### Regular Decagon

Let \([ABCDEFGHIJ]\) be a regular decagon with centre \(O\) such that the lengths of the side, the longest diagonal and the second shortest diagonal are \(l\), \(d\) and \(d'\), respectively. Let \([AF]\) and \([CH]\) be two diagonals passing through the centre of the decagon, \([AD]\) the second shortest diagonal joining the vertices \(A\) and \(D\), and \(K\) the point of intersection of the diagonal \([AD]\) with the diagonal \([CH]\). Then, \[C\hat{D}K=C\hat{D}A=\frac{1}{2}.2.36\,^{\circ}=36\,^{\circ}\] and \[K\hat{C}D=H\hat{C}D=\frac{1}{2}.4.36\,^{\circ}=72\,^{\circ},\] so that \[C\hat{K}D=180\,^{\circ}-C\hat{D}K-K\hat{C}D=72\,^{\circ}\] and \([KCD]\) is an isosceles triangle, with \(\overline{KD}=\overline{CD}=l\). In addition, \[O\hat{A}K=F\hat{A}D=\frac{1}{2}.2.36\,^{\circ}=36\,^{\circ},\] \[A\hat{K}O=C\hat{K}D=72\,^{\circ}\] and \[A\hat{O}K=180\,^{\circ}-O\hat{A}K-A\hat{K}O=72\,^{\circ},\] so that \([AOK]\) is an isosceles triangle, with \(\overline{AK}=\overline{AO}\). So, the length of the longest diagonal is given by: \[d=\overline{AF}=2\overline{AO}=2\overline{AK}=2\left(\overline{AD}-\overline{KD}\right)=2(d'-l)\]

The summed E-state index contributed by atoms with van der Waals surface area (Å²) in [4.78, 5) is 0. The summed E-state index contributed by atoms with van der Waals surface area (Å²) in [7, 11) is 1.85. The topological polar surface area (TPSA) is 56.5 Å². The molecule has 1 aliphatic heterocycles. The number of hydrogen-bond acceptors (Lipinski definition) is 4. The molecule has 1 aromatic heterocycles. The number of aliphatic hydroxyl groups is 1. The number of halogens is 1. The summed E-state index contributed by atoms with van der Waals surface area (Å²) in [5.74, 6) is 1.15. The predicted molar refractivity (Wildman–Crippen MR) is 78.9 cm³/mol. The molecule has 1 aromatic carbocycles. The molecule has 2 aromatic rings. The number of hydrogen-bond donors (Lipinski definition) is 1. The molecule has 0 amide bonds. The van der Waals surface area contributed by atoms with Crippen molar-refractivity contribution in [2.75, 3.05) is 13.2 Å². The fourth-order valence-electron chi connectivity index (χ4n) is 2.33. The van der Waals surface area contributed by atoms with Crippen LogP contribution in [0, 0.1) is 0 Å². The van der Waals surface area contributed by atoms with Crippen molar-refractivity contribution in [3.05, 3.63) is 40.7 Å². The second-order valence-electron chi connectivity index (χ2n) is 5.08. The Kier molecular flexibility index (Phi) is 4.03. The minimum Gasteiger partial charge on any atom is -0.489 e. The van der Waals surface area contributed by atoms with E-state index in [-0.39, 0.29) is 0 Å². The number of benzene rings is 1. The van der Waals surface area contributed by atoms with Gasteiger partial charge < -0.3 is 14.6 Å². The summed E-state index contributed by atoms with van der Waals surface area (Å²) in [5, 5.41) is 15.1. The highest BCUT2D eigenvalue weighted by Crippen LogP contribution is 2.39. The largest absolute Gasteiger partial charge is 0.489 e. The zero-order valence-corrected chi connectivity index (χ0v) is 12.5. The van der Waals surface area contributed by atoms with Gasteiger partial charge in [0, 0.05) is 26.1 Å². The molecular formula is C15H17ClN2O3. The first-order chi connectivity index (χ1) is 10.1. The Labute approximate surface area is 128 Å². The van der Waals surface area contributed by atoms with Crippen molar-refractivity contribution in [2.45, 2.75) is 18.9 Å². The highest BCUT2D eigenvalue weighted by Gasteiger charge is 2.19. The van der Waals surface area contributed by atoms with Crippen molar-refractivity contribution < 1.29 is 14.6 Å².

Hence we have: \[\frac{d}{l}=2\left(\frac{d'}{l}-1\right)\]

Equivalently, we have: \[\frac{d'}{l}=\frac{1}{2}.\frac{d}{l}+1\]

Therefore, \(\frac{d}{l}\) is a rational number if and only if \(\frac{d'}{l}\) is also a rational number, which we already saw is not the case. So, the longest diagonal and the side of the decagon \([ABCDEFGHIJ]\) are incommensurable magnitudes.